4. System Layer Three - Classroom Pedagogy

A classroom is a place where educational neuroscience meets educational psychology to form a foundation of effective teaching and learning. In this paper below, we follow 51 to present a connection between them able to improve the practice of classroom pedagogy. In the framework of the suggested approach, teaching and learning mathematics is viewed as an interactive process of creation of mathematics-related domains in the human brain. These domains act as mathematics knowledge centers. Learning mathematics is regarded as the process of strengthening the existing domains, forming new ones, and establishing or developing the connections among them. We refer to this approach in this paper below as neuro-mathematics education (NME).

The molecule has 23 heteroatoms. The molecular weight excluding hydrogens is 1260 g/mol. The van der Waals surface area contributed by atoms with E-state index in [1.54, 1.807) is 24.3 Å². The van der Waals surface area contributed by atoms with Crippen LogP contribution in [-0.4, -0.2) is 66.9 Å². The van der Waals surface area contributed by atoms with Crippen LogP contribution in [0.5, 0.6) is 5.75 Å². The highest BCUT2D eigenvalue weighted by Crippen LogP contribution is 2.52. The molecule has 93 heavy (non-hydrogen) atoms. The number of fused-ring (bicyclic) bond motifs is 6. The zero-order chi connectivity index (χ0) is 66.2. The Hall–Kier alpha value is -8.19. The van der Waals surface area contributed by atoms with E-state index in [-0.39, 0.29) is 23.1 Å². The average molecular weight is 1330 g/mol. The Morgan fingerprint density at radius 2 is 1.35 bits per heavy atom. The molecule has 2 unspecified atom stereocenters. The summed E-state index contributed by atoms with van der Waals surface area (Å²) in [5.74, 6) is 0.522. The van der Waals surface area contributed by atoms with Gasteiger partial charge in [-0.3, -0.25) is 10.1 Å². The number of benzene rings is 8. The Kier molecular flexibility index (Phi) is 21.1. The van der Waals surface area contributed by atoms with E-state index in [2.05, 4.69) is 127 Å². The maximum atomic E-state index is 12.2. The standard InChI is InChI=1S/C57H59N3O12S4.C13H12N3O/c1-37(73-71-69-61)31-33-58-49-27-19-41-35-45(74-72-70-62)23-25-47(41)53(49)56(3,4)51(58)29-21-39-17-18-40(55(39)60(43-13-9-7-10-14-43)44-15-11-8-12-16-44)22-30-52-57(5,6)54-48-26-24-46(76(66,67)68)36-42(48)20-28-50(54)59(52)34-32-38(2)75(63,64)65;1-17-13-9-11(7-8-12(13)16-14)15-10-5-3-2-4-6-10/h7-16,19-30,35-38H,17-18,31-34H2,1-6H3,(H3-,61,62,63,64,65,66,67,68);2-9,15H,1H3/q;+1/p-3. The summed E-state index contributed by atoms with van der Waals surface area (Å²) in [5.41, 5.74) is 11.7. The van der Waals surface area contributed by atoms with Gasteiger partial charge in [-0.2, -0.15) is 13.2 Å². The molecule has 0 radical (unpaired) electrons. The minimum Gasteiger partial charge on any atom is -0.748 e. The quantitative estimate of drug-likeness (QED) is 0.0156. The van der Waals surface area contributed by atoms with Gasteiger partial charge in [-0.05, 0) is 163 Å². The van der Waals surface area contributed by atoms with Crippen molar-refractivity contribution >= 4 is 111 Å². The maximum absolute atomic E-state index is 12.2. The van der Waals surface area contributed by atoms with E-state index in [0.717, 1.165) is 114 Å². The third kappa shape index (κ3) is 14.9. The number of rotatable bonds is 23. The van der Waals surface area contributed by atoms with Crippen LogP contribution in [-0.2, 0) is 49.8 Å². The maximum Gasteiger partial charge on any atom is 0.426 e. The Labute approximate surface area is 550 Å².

The NME approach allows for a new insight into the mathematical abilities and paves the way for development of new teaching tools, strategies, and techniques. In particular, it stresses the principal importance of elimination of mathematics anxiety – the main barrier to success in mathematics. Among the new tools for teaching mathematics are active development of mathematical intuition, which is a skill of finding solutions to the problems without following formal rules, using hypnopedia and hypnosis, and instruction delivery in the multifaceted interactive environment, just to name a few. The goal of the NME is the creation of a positive mental environment for perception and storage of mathematical information: concepts, notions, rules, techniques, etc. Literature sources and our personal teaching experience present evidence that the assertion of the neuroscientific nature of mathematics education has positive impact on teaching techniques.